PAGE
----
Andy Morrey, M&S’s first e-commerce director, who has since founded retail consultancy eNova, says the high street is responding to consumer behaviour, not the other way around: “There is no point launching a service or app just for the sake of it,” he explains. “It won’t work unless it addresses a consumer need.” A McDonald’s app is reported to have been little used “because nobody needed an app to find a McDonald’s”.
In his subsequent job at Argos, Morrey masterminded the launch of “click and collect”, a service now taken for granted by shoppers: “Nobody else had done it and the industry was very sceptical about whether it would be a success.” Multichannel retailing is still in its infancy, he adds, predicting that faster broadband speeds and 4G will trigger more change.
Most of M&S’s shoppers are aged over 40, and some analysts argue the internet is less relevant to it than chains with a younger clientele. Wade-Gery, however, remembers a recent focus group in St Albans when a 75-year-old woman held forth on the merits of Groupon. “You have to be really careful not to stereotype people,” she says, adding that half of women aged 55 to 65 own a smartphone, while one in three has a tablet computer.
The multichannel effect has certainly helped John Lewis, M&S’s arch-rival for the hearts of middle England’s shoppers, during what has been a prolonged high street downturn. Conlumino analyst Neil Saunders says online sales will grow 13% this year, against a retail market that will shrink by about 1%. “If you are not online you can’t tap into these seams of growth,” he says.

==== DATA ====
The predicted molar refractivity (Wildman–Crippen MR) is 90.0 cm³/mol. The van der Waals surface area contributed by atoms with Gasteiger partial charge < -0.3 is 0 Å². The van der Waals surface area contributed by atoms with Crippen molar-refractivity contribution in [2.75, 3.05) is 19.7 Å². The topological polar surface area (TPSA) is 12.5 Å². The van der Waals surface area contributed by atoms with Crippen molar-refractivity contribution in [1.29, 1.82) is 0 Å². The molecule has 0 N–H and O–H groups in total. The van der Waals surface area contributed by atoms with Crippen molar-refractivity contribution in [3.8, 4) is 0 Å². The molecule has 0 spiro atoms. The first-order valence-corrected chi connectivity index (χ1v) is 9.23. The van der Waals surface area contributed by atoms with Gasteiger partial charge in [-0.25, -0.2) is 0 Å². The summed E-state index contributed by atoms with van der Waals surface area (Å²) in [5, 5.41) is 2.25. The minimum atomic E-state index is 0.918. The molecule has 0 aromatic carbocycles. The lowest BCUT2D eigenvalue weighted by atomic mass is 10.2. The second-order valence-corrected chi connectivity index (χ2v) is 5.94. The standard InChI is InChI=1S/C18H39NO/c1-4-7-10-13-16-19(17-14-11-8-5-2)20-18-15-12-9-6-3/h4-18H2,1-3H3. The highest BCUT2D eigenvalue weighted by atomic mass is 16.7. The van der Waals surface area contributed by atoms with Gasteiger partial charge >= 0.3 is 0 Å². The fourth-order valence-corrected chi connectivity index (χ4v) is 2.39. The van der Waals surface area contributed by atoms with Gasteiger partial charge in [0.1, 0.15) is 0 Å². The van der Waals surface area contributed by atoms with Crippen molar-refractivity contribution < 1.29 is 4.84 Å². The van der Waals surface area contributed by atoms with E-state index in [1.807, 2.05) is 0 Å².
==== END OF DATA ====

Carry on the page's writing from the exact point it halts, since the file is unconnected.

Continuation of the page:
Saunders thinks M&S has more pressing concerns to address than getting its “bricks and clicks” act together. Last year its share of the womenswear market dropped from 10.9% to 10.4%, due to a combination of tough competition and buying mistakes that resulted in shortages of bestselling lines. “M&S is still the biggest but each year its lead is dwindling,” he says.
Back at the store, Carole, clutching outfits for her baby grandson that she says are a steal at £8, nails the problem: “My only complaint would be when I walk in the womenswear department and see the same style they have done for the last two years – it’s just in a different colour.”
M&S’s new autumn fashion ads, which will be shown for the first time this week, aim to highlight the retailer’s “style credentials”. The ads will feature relatively unknown models as opposed to the store’s usual cast of “faces” such as Twiggy and Lisa Snowdon. Investec analyst Bethany Hocking describes the change as “high risk”.
M&S’s long-serving fashion supremo Kate Bostock is leaving at the end of this month, and her part-time replacement Belinda Earl, the former Debenhams boss, is due to start work tomorrow. Earl helped establish successful in-house brands under the Designers at Debenhams label and she is doing the same with M&S’s six main womenswear brands, including Autograph, Per Una and Limited, which are felt not to be distinct enough. “I don’t think online is the holy grail for M&S,” continues Saunders. “It’s a piece of the jigsaw but not the whole picture … product comes first.”
After all, not all M&S shoppers are ready for cyberspace. Pensioners Elaine and Maureen, trying out the hand creams in the store’s beauty hall, prefer shopping the old-fashioned way. “They are too complicated, those posh phones,” says Maureen. “I don’t shop online, I want to see it first.” And she admits to scouring the sale racks for bargains: “I like Per Una, but it’s a bit pricey.”